Warburton Blayne who lived in that house where you now reside for
a great many years. He died. His heirs were not informed. The
place was sold for taxes--for a nominal sum, ma'am. Of course, a
tax-deed has no standing in court if the real owner of the
property comes forward ready to pay the back taxes, accrued
interest, and the fixed court charges."

"But I got a warranty deed!" cried Mrs. Carringford.

"That is a matter between you and the person you say you bought
the house of," said the lawyer calmly. "If you consider that you
have a case against him you will have to go to court with him.
Ahem! An expensive matter, my dear madam, I assure you.
Probably the man who sold to you had every reason to believe he
had a clear title. It has passed through several hands since
Peter Blayne died, as I say.

"I cannot advise you as to that, ma'am," pursued the lawyer.
"Those papers are in regard to this suit that is already entered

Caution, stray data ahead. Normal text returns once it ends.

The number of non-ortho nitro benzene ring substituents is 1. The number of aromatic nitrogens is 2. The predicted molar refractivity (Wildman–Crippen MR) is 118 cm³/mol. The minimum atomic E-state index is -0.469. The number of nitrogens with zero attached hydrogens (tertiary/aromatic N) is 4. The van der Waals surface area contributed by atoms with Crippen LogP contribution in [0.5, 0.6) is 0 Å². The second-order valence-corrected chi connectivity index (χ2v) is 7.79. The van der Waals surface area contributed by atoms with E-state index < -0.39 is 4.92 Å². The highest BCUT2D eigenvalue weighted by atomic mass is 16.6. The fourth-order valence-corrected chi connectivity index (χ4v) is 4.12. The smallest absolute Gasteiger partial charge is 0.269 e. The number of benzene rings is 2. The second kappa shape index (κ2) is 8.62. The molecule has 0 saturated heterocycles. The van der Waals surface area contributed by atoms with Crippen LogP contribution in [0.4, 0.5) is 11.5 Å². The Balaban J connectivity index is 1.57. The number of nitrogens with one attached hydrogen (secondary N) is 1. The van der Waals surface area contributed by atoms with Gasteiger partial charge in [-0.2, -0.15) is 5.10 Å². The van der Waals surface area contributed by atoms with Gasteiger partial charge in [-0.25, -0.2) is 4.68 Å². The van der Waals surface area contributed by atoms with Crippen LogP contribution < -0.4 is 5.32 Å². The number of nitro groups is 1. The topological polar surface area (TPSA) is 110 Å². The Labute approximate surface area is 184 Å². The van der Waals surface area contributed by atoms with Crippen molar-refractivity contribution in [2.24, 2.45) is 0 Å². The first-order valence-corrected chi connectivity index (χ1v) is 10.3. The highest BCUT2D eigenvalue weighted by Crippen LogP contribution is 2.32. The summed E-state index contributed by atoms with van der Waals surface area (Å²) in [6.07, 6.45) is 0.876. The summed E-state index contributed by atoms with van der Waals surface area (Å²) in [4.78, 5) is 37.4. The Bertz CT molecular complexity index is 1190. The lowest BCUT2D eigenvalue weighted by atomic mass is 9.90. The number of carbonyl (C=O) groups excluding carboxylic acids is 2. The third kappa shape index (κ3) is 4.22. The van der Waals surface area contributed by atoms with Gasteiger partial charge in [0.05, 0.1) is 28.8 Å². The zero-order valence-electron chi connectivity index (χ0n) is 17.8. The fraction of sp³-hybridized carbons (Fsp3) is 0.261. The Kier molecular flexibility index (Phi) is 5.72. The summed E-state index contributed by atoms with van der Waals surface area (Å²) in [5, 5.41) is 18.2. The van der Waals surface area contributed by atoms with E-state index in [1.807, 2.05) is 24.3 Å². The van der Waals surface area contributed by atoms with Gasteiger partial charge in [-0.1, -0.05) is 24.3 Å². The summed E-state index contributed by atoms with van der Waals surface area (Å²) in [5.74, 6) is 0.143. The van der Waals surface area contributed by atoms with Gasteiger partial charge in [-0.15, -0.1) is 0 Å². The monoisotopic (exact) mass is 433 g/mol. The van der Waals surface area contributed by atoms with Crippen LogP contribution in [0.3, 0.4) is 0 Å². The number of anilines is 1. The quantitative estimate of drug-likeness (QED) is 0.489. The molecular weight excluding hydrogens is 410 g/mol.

against you. Of course, it would be cheaper for you to settle
the case out of court; but you will probably want to fight us.
Most women do."

At this point Janice got to her feet and ran out of the room.
She rushed in to where her father was writing on a lapboard
across the arms of his chair.

Meanwhile Mrs. Carringford and Amy were clinging together and
facing the dapper, voluble, little lawyer in the kitchen. Amy
was sobbing excitedly; but her mother said firmly:

"Abel Strout is at the root of this--"

"I assure you," said the lawyer politely, "my client is Mrs.
Blayne. I have nothing to do with Abel Strout."

"He is at the root of it, nevertheless," said Mrs. Carringford
confidently. "I saw it in his eye when he was last in my house.